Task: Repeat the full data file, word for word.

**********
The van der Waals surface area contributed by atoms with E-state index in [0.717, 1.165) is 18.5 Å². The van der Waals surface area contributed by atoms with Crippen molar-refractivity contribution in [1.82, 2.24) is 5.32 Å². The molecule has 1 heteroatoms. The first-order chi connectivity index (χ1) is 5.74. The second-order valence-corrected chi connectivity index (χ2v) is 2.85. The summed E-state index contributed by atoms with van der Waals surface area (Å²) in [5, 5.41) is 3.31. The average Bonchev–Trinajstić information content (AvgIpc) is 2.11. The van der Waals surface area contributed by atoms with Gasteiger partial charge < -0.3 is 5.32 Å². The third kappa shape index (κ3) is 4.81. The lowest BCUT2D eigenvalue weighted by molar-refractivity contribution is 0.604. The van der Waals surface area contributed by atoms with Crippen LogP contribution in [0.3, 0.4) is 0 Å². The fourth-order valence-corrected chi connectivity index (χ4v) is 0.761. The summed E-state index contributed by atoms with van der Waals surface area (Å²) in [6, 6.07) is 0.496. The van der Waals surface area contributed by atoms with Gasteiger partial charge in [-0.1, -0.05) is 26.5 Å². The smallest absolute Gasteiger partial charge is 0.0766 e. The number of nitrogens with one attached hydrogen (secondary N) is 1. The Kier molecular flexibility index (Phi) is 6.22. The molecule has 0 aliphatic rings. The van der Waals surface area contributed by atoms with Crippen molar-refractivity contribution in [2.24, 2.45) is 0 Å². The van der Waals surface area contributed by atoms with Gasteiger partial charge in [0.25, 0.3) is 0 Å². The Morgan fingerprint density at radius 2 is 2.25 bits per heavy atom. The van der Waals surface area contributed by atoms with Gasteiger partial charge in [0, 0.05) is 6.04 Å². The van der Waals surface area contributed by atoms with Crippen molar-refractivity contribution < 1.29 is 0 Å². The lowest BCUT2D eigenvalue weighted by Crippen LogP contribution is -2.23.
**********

The van der Waals surface area contributed by atoms with E-state index in [0.717, 1.165) is 18.5 Å². The van der Waals surface area contributed by atoms with Crippen molar-refractivity contribution in [1.82, 2.24) is 5.32 Å². The molecule has 1 heteroatoms. The first-order chi connectivity index (χ1) is 5.74. The second-order valence-corrected chi connectivity index (χ2v) is 2.85. The summed E-state index contributed by atoms with van der Waals surface area (Å²) in [5, 5.41) is 3.31. The average Bonchev–Trinajstić information content (AvgIpc) is 2.11. The van der Waals surface area contributed by atoms with Gasteiger partial charge < -0.3 is 5.32 Å². The third kappa shape index (κ3) is 4.81. The lowest BCUT2D eigenvalue weighted by molar-refractivity contribution is 0.604. The van der Waals surface area contributed by atoms with Crippen LogP contribution in [0.3, 0.4) is 0 Å². The fourth-order valence-corrected chi connectivity index (χ4v) is 0.761. The summed E-state index contributed by atoms with van der Waals surface area (Å²) in [6, 6.07) is 0.496. The van der Waals surface area contributed by atoms with Gasteiger partial charge in [-0.1, -0.05) is 26.5 Å². The smallest absolute Gasteiger partial charge is 0.0766 e. The number of nitrogens with one attached hydrogen (secondary N) is 1. The Kier molecular flexibility index (Phi) is 6.22. The molecule has 0 aliphatic rings. The van der Waals surface area contributed by atoms with Crippen molar-refractivity contribution in [2.24, 2.45) is 0 Å². The van der Waals surface area contributed by atoms with Gasteiger partial charge in [0.25, 0.3) is 0 Å². The Morgan fingerprint density at radius 2 is 2.25 bits per heavy atom. The van der Waals surface area contributed by atoms with Gasteiger partial charge in [0, 0.05) is 6.04 Å². The van der Waals surface area contributed by atoms with Crippen molar-refractivity contribution < 1.29 is 0 Å². The lowest BCUT2D eigenvalue weighted by Crippen LogP contribution is -2.23.